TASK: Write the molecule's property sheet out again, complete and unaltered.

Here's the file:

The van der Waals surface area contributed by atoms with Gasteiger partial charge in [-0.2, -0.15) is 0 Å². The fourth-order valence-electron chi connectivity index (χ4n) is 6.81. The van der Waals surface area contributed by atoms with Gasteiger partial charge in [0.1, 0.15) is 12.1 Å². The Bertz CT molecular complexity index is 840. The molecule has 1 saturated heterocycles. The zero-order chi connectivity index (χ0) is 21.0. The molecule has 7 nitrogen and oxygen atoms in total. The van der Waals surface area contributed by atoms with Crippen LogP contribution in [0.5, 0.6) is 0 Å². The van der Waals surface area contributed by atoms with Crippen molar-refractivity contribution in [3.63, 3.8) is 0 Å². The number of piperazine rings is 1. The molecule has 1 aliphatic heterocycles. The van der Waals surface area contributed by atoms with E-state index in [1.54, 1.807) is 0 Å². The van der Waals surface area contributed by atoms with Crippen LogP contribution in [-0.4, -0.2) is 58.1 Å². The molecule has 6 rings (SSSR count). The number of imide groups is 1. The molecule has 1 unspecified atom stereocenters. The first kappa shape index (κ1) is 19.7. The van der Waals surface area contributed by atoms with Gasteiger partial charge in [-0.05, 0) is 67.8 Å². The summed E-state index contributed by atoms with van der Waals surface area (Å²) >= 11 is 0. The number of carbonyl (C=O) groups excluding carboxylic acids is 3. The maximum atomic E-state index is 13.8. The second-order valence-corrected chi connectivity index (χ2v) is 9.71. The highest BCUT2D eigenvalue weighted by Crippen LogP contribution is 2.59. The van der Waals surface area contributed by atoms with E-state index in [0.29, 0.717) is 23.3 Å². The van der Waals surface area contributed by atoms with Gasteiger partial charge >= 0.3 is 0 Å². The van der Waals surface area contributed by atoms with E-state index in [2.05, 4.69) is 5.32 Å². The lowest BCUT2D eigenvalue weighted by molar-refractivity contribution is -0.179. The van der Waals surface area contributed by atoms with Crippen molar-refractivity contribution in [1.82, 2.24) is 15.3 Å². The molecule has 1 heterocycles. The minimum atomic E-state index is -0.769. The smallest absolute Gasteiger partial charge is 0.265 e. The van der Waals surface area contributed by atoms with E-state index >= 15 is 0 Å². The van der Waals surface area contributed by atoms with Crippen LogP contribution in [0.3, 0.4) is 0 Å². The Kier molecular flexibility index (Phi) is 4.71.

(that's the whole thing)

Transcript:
The van der Waals surface area contributed by atoms with Gasteiger partial charge in [-0.2, -0.15) is 0 Å². The fourth-order valence-electron chi connectivity index (χ4n) is 6.81. The van der Waals surface area contributed by atoms with Gasteiger partial charge in [0.1, 0.15) is 12.1 Å². The Bertz CT molecular complexity index is 840. The molecule has 1 saturated heterocycles. The zero-order chi connectivity index (χ0) is 21.0. The molecule has 7 nitrogen and oxygen atoms in total. The van der Waals surface area contributed by atoms with Crippen LogP contribution in [0.5, 0.6) is 0 Å². The van der Waals surface area contributed by atoms with Crippen molar-refractivity contribution in [3.63, 3.8) is 0 Å². The number of piperazine rings is 1. The molecule has 1 aliphatic heterocycles. The van der Waals surface area contributed by atoms with E-state index in [1.54, 1.807) is 0 Å². The van der Waals surface area contributed by atoms with Crippen LogP contribution in [-0.4, -0.2) is 58.1 Å². The molecule has 6 rings (SSSR count). The number of imide groups is 1. The molecule has 1 unspecified atom stereocenters. The first kappa shape index (κ1) is 19.7. The van der Waals surface area contributed by atoms with Gasteiger partial charge in [-0.05, 0) is 67.8 Å². The summed E-state index contributed by atoms with van der Waals surface area (Å²) >= 11 is 0. The number of carbonyl (C=O) groups excluding carboxylic acids is 3. The maximum atomic E-state index is 13.8. The second-order valence-corrected chi connectivity index (χ2v) is 9.71. The highest BCUT2D eigenvalue weighted by Crippen LogP contribution is 2.59. The van der Waals surface area contributed by atoms with E-state index in [0.29, 0.717) is 23.3 Å². The van der Waals surface area contributed by atoms with Gasteiger partial charge >= 0.3 is 0 Å². The van der Waals surface area contributed by atoms with E-state index in [2.05, 4.69) is 5.32 Å². The lowest BCUT2D eigenvalue weighted by molar-refractivity contribution is -0.179. The van der Waals surface area contributed by atoms with Crippen molar-refractivity contribution in [1.82, 2.24) is 15.3 Å². The molecule has 1 heterocycles. The minimum atomic E-state index is -0.769. The smallest absolute Gasteiger partial charge is 0.265 e. The van der Waals surface area contributed by atoms with E-state index >= 15 is 0 Å². The van der Waals surface area contributed by atoms with Crippen LogP contribution in [0.3, 0.4) is 0 Å². The Kier molecular flexibility index (Phi) is 4.71.